Our dark winter evenings are finally upon us and as I walked through a moonlit Cork City my breath appeared as a mist in front of my face, like the haze on the River Lee on a frosty morning. I walked quickly to keep myself warm and crossed Emmet Place to enter my destination for the evening, Cork Opera House. I have fond memories of coming here as a child and now as a student I make a habit of going there at least once a season to watch a show. That night, I was going to see Swan Lake, performed by Cork City Ballet. It is a story that I have been told repeatedly since I was a young child, through various mediums but when I saw the ballet production of it for the first time it was enough to entice me to return to the theatre for more viewings in later years.
Swan Lake first premiered at the Bolshoi Theatre in 1877, showing the extended legacy of this production over the years. Featuring the instantly recognisable music of Pyotr Tchaikovsky, Swan Lake tells the timeless love story of a girl who is trapped in the body of a swan by day but by night transforms into her human form. She must find a way to break this spell or spend an eternity under the control of the story’s antagonist, Rothbart. In Cork City Ballet’s production, Russian ballet star Ekaterina Bortyakova danced the roles of Odette and Odile. She shared the lead role with her partner Akzhol Mussakhanov who danced the role of Prince Siegfried. Yury Demakov, who was trained at the Bolshoi Ballet Academy in Moscow worked behind the scenes and provided the choreography that was used during the production. In a very real way, it allowed this production to grasp a sense of the past and connect with the Bolshoi Theatre where the story of Swan Lake began many years ago. Of the many retellings of this story that I have seen through the years this version threw in a curveball that I was not expecting. Artistic Director Alan Foley had commented to Cork Opera House, “unlike the unalloyed tragedy most people cherish, this version ends with a fairy-tale twist.” When I left the theatre and reflected on the entire experience and admired the way the company had used their creative licence to perform Swan Lake in the way they thought was appropriate. The positive experience showed me that a story that the public has been told many times over can be recounted in new ways one-hundred and forty years later.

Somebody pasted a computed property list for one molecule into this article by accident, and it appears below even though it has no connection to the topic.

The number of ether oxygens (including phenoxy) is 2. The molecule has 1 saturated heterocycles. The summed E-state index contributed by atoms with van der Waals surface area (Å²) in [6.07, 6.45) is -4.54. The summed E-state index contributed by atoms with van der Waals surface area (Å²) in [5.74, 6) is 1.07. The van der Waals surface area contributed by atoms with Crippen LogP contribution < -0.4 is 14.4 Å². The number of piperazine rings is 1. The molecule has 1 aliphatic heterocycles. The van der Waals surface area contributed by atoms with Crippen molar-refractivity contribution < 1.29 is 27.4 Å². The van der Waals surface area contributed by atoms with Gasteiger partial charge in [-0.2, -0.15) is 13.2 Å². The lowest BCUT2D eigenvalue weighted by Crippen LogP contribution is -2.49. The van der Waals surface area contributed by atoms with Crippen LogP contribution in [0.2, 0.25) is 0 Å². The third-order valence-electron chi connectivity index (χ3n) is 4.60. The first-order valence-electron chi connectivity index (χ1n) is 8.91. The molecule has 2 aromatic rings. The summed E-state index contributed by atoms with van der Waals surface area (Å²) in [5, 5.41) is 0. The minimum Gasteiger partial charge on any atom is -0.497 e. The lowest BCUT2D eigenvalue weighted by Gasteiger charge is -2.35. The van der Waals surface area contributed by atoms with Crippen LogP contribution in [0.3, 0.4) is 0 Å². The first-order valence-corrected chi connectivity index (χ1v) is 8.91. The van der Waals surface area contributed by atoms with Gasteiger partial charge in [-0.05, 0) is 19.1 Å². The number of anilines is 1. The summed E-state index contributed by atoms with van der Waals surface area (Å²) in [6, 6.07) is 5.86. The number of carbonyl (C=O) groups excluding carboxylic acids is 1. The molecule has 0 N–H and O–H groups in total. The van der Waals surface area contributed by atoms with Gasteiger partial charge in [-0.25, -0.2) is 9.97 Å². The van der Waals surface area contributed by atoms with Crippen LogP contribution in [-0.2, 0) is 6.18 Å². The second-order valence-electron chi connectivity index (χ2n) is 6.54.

Throughout the show it was clear that the emotion within the performance was central to the audience’s experience of the show. That emotion was apparent from the very beginning of the ballet in the sadness of Odette and the terror of Rothbart. While utterly beautiful to watch, this ballet took me on a roller-coaster of emotions as it progressed through the acts. I wept with the protagonist Odette in her moments of sadness and gasped with dread when Odile tried to steal Prince Siegfried away from her. Rothbart poised himself as the villain onstage and the production succeeded in sending a chill running down my spine at the beginning each of his scenes because of the perfection of the lighting and music with the content of his character. While the story itself was gripping, I couldn’t help but marvel at the skill involved in the entire production as the characters danced across the stage throughout the evening. Performing professional standard choreography but making it look easy is the mark of a good dancer and that could be seen within every dancer that night. The Dance of the Cygnets made its appearance accompanied by its famous piece of music that many people would recognise. One of the highlights of the performance for the audience however, was Odile when she performed her thirty-two fouettés in the centre of the stage. The audience’s appreciation of Odile’s skill was evident from the applause that rang out throughout the auditorium after her final fouetté.
The entire experience of that evening was enough to take my breath away. When a stage production had the power to give me a cold rush of goosepimples or a warm glow of security that is when I knew I was watching something spectacular. As the cast took their final bows and the curtains closed across the stage for the last time the excited chatter about what we had just witnessed on stage started to bubble up amongst the crowd. As I walked back out onto Cork’s moonlit streets, I mulled over what I had seen onstage. It brought together magic, romance, jealousy and sadness combined with incredible music and dance which made this night at the opera a night well spent.